The first time I was confronted with the idea of a gun being in a church was when I visited The Church of the Resurrection in Kansas City, KS. I walked into the church and I saw a small sign on the window. The sign had a picture of a gun surrounded with a red circle and a red line going through the gun. I remember thinking to myself, “Wow, do they have a gun problem here? In the ‘burbs?”
With gun legislation on the President Obama’s agenda and the National Rifle Association fighting against more gun restrictions, it seems every organization in our culture is thinking about guns. That includes churches. Many states, mostly in the Mid-West and the South, have laws protecting a gun owner’s right to carry a concealed weapon in a house of worship. Arkansas’s Senate just approved a bill that will allow handguns in churches and North Dakota is eying a similar bill.
With Sandy Hook still fresh on our minds, a number of politicians have come up with ideas on how to solve the problem of mass shootings in schools. In the same vein, church leaders are considering how we can better protect churches. Evacuation plans, lock down procedures, and child protection are all issues that pastors and lay leaders are looking at. But, should a plan include guns?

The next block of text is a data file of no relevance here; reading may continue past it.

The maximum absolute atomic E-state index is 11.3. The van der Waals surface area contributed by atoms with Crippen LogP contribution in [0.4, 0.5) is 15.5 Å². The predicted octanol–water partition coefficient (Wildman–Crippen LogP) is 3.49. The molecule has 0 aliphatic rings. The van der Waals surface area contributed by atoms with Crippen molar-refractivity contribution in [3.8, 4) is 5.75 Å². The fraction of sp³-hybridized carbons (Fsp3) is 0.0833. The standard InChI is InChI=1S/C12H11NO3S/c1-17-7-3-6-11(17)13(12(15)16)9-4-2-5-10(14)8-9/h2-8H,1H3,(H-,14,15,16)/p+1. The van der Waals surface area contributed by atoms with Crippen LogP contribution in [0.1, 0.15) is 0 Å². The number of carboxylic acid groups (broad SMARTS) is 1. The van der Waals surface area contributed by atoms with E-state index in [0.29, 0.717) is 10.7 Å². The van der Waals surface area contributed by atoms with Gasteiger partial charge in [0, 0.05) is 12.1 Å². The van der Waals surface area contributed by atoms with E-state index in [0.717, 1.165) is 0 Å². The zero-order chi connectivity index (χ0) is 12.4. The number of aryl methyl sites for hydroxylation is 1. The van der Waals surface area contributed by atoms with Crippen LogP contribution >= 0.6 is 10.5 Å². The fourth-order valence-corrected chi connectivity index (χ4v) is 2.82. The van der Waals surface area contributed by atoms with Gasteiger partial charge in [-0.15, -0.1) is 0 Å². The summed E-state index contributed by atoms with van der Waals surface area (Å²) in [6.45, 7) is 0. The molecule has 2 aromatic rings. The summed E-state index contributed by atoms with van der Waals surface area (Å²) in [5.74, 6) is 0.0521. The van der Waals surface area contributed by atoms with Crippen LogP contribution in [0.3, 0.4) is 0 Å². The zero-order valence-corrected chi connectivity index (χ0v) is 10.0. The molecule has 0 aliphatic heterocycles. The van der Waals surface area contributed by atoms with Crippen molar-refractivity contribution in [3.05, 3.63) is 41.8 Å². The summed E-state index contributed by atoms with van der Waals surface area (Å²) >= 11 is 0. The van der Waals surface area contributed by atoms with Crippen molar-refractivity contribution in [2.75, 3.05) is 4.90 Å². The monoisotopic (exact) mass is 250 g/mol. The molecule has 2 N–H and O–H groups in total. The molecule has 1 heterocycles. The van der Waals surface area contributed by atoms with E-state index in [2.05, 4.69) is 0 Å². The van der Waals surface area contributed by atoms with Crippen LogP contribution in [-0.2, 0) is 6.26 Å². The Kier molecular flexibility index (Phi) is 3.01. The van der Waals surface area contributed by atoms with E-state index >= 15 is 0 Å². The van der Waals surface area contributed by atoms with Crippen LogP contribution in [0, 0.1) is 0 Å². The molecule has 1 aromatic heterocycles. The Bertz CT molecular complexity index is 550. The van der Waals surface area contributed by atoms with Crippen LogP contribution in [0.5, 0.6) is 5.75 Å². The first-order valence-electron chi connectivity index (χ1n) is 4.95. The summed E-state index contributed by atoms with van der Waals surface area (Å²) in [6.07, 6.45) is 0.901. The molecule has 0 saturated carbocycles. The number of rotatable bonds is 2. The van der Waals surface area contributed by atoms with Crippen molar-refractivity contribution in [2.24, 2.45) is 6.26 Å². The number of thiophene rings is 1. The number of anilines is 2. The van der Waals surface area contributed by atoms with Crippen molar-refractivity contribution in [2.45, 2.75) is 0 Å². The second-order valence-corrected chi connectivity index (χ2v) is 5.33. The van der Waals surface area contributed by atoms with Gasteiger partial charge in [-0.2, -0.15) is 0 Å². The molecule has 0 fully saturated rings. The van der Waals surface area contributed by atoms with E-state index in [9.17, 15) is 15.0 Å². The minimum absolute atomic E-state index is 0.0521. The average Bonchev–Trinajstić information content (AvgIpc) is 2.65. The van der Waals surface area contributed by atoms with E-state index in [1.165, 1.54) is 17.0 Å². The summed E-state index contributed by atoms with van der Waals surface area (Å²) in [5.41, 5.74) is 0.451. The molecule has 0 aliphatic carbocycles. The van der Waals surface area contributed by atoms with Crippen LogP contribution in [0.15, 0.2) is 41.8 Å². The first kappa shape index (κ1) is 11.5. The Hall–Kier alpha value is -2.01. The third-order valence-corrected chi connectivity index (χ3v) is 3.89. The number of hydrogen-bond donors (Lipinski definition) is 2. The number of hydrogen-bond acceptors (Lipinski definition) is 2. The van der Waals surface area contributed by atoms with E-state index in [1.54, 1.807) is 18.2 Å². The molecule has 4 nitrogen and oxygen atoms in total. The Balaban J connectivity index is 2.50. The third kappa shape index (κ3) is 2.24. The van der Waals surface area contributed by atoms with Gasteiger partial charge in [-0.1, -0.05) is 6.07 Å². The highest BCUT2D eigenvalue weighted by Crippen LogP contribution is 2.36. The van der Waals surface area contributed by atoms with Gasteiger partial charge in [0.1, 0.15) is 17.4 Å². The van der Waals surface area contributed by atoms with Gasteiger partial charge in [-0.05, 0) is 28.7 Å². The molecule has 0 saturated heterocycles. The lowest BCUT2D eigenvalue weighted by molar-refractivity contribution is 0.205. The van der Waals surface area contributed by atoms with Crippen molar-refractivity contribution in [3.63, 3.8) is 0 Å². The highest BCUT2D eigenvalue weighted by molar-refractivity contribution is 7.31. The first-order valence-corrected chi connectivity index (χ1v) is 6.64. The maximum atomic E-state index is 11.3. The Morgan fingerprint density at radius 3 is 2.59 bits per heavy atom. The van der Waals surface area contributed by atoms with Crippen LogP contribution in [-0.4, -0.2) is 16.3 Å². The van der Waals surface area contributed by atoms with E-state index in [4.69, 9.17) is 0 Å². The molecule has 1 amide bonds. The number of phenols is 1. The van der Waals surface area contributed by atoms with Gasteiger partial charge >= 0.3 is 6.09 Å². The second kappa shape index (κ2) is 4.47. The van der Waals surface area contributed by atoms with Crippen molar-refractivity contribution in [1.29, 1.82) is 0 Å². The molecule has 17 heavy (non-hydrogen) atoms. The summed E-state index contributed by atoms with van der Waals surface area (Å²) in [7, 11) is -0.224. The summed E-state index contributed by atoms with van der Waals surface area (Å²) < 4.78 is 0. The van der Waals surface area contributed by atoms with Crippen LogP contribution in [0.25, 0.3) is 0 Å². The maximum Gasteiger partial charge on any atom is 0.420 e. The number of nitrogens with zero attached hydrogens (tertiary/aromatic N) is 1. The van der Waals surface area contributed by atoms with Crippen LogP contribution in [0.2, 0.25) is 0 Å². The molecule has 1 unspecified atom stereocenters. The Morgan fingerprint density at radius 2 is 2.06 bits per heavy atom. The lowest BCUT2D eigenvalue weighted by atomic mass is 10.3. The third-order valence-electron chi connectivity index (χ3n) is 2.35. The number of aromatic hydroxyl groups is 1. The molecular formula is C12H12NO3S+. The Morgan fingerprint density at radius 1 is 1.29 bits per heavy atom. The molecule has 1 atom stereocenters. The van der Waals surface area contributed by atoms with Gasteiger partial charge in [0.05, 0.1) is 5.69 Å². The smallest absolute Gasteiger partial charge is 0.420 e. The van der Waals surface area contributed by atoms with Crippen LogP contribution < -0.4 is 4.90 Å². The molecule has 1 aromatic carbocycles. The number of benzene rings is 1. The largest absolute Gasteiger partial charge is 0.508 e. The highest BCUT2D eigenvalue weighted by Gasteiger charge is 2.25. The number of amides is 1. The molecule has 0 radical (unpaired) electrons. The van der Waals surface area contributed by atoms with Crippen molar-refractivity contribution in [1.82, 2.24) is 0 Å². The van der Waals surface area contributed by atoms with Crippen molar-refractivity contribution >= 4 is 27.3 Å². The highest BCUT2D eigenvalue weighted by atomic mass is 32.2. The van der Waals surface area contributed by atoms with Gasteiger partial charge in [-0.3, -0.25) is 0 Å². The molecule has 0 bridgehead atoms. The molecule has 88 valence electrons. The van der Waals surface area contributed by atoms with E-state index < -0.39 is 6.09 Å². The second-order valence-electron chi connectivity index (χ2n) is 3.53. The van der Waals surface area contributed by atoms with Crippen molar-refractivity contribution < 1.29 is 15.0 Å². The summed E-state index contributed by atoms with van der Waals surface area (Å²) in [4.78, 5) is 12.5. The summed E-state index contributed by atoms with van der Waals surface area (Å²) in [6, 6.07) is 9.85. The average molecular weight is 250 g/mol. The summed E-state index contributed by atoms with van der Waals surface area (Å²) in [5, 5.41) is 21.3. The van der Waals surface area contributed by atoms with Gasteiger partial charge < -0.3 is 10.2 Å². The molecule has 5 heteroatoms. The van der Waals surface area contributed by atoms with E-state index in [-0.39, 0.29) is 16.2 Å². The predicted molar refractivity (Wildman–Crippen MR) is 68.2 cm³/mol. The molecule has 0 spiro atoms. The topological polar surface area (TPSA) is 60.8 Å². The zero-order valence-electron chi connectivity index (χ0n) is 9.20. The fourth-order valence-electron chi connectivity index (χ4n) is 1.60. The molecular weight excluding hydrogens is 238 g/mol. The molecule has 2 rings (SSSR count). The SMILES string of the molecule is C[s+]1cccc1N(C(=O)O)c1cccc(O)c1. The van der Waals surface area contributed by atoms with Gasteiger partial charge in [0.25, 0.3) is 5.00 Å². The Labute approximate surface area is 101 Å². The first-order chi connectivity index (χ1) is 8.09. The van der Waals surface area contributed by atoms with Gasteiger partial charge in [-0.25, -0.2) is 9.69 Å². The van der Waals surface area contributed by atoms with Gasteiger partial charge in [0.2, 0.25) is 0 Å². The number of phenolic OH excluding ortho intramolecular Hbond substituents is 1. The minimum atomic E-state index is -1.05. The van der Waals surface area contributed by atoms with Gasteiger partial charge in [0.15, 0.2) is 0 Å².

Rev. Walter Van Zandt Windsor, pastor of Trinity Episcopal Church in Pine Bluff, Arkansas was interview about his state’s bill on guns in churches. He said:
“I can’t imagine the need to bring a gun into a church. I just think that’s unnecessary, and I think it sends a terrible message… Religion can be an emotional thing in people’s lives. I would hate to see guns present when people’s emotions are running high.”
Firearms are a part of the history and fabric of our nation… The Supreme Court has held that the Second Amendment to the Constitution guarantees an individual right to “keep and bear arms,” while also making it clear that this right is “not unlimited.”1 Nor should it be. The liberties we enjoy are often in tension with one another and no right should be so broadly construed as to undermine the ability of the broader community to maintain order and the peace necessary for human life and flourishing.
Does allowing a gun in a church conflict with this idea of maintaining “order and the peace”? This is the tension that the above statement addresses. Perhaps instead of coming out and making a statement, I’m pondering these questions:
- Do we feel more safe with guns in church? Or does it make us more fearful?
- Does a weapon belong in God’s house of prayer?
- Does the need to carry a weapon in church send the wrong message to those affected by violence?
- If we call our places of worship “sanctuaries”, do guns follow the concept of having a religious place of refuge and protection?
What is your response to guns in churches? Read. Respond. Render.